- Do we ever give up on a lead?
- Which pieces of information are most valuable for sales to have which marketing should be asking for within the website forms?
Remember though, to be most efficient managing your funnel, lead management processes need to have integration between marketing and sales.
You can see that marketing and sales each have their own core areas of funnel responsibilities. For marketing it is demand generation and attracting qualified prospects to your website and building a great website for these unidentified website visitors to convert on and become identified, qualified leads.
For sales it is Opportunity Management and working only those opportunities that meet your business’s clearly defined criteria and opting not to fill these stages with wishful thinking and an over inflated pipeline of deals that have no chance of closing.
In the middle you see an overlap. Sales and marketing integration, working together in a lead management process that lets your sales team be the great sales people that they are, but also keeps marketing close by in a supportive role, in case these leads aren’t ready to become an opportunity.
Sales people need to know that these leads will be taken care of and that marketing has a plan to help manage and nurture these leads without having sales relinquish control and ownership of these leads.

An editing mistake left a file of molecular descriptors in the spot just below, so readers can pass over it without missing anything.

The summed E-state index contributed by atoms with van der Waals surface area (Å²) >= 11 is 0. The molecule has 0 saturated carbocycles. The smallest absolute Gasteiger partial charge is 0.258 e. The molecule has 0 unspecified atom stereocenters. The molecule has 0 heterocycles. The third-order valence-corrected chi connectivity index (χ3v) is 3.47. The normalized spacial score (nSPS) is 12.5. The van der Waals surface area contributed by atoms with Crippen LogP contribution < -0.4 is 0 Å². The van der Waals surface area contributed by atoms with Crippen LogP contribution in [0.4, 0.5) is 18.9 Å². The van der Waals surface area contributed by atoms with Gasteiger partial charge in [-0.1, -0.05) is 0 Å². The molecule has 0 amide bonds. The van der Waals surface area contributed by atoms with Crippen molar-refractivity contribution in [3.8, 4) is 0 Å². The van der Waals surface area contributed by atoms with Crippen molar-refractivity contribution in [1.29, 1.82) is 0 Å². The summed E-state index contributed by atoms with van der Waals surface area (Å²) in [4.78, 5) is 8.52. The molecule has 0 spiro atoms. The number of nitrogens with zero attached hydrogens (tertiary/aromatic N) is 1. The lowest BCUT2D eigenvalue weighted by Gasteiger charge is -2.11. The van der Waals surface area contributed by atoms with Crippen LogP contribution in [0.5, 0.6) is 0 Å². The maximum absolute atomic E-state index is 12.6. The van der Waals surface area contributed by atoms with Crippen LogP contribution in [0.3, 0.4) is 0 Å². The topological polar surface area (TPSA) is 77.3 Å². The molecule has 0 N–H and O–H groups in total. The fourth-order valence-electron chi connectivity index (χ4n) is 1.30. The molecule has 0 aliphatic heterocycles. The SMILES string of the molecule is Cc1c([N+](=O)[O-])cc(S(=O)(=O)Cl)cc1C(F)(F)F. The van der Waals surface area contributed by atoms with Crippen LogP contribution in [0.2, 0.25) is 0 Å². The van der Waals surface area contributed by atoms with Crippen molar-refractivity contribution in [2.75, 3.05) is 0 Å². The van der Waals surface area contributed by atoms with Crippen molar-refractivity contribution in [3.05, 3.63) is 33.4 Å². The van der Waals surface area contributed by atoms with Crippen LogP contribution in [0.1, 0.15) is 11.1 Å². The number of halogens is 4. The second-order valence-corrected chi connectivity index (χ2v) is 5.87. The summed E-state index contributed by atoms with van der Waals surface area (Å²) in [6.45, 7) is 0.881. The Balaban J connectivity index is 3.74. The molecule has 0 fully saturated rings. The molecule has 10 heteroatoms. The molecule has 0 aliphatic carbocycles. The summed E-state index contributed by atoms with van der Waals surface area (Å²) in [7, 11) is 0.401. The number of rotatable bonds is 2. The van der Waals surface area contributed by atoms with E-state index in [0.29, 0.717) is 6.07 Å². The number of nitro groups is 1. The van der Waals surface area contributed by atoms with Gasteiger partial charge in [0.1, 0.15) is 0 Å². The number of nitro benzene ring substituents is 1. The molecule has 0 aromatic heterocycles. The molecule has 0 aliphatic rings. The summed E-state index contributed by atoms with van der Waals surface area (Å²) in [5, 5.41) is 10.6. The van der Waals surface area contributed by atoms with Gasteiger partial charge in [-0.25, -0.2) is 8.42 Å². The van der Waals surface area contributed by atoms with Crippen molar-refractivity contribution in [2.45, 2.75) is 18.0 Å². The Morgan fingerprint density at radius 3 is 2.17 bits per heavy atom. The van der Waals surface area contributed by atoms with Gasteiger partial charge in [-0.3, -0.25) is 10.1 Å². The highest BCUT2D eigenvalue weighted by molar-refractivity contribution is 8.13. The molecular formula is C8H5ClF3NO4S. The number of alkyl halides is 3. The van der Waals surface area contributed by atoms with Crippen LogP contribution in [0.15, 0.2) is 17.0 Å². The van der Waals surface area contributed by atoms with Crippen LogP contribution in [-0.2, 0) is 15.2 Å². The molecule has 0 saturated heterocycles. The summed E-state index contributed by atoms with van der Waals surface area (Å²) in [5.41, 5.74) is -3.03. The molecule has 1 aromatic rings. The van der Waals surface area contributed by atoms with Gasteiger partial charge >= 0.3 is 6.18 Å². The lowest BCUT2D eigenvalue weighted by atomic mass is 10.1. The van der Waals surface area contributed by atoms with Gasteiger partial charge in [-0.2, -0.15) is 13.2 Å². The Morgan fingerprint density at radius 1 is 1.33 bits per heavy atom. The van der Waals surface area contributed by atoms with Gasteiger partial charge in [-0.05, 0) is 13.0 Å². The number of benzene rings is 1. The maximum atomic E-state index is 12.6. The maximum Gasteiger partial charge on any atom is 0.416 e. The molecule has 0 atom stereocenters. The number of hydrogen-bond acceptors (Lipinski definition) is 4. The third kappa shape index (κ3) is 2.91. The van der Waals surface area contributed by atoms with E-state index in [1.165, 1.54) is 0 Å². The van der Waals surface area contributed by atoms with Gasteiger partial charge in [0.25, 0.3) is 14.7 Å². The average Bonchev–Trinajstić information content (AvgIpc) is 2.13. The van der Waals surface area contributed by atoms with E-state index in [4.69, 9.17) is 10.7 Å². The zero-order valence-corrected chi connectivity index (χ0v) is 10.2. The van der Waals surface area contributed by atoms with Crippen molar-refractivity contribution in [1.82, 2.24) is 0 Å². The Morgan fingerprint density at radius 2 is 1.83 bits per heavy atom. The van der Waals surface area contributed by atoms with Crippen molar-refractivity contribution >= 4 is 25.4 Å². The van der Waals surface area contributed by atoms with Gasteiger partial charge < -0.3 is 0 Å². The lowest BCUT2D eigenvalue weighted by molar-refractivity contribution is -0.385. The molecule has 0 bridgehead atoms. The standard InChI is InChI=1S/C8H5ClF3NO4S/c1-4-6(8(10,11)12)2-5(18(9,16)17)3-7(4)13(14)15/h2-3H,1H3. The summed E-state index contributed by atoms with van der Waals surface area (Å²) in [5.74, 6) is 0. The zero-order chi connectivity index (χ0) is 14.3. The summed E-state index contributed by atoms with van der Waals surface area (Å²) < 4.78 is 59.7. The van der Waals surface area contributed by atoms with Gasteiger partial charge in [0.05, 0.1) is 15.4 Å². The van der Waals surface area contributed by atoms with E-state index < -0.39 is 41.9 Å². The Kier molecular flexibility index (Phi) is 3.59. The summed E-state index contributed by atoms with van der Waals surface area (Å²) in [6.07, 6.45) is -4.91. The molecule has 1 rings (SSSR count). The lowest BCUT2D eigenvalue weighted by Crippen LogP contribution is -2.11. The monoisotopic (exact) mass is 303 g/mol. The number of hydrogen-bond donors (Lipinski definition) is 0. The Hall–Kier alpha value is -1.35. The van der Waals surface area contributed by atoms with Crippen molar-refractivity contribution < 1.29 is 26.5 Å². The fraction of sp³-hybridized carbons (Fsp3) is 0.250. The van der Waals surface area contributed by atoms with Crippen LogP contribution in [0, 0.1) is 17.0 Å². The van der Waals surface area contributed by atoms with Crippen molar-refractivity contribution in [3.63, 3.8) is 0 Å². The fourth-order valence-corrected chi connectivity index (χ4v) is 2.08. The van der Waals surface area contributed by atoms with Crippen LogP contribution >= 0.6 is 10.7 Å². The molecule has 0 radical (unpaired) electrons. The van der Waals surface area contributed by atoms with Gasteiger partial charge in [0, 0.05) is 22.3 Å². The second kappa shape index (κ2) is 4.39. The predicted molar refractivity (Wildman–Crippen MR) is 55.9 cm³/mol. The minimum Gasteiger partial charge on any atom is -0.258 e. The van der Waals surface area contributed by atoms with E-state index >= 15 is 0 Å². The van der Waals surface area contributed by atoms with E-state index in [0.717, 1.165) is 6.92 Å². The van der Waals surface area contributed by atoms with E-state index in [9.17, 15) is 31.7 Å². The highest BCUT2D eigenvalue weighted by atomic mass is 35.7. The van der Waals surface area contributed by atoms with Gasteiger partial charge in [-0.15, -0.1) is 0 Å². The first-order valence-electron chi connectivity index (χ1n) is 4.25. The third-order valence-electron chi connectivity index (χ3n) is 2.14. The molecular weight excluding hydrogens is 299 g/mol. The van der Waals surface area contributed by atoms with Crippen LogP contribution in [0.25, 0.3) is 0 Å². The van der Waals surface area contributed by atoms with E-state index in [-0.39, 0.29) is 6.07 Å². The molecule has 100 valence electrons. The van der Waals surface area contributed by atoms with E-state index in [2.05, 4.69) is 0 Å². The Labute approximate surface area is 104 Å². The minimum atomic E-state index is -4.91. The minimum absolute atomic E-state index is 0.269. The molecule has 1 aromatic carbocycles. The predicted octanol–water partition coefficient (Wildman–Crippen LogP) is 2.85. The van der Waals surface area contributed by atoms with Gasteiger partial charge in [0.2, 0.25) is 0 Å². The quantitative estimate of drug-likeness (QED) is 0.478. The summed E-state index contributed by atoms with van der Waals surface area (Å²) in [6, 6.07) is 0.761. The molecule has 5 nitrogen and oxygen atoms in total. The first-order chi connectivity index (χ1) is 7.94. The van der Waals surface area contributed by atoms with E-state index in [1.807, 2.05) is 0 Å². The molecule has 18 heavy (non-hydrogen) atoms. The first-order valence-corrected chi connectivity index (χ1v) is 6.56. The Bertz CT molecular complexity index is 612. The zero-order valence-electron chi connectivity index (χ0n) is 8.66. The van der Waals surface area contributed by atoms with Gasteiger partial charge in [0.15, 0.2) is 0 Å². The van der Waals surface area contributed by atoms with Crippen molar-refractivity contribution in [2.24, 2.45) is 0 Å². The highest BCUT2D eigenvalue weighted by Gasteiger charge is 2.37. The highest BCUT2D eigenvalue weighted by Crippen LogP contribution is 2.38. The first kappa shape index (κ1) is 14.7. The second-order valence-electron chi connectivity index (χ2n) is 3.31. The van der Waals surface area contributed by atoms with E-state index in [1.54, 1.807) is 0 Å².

By defining responsibilities for each department, creating a culture of collaboration, outlining agreed upon processes and by understanding your funnel from the bottom up you will be positioned to improve funnel efficiencies across areas such as:
- Funnel stage conversion percentages
- Accurate lead & opportunity goal setting
- Improved time management
- Highly targeted marketing initiatives
- Marketing & sales integration and support
- So when your company is asking themselves questions like:
- Should we blogging more or spending more time on Twitter or LinkedIn?
- Do we need more website resources to capture more information from our leads?
- Do we have the right marketing and sales technology and systems in place?
- Is our forecasting accurate?
- Are we being as efficient as possible managing our funnel?
You will know these answers because your funnel will be built out and your lead management process will be clearly defined so that no lead goes untouched and every lead has an answer for, “What happens next?”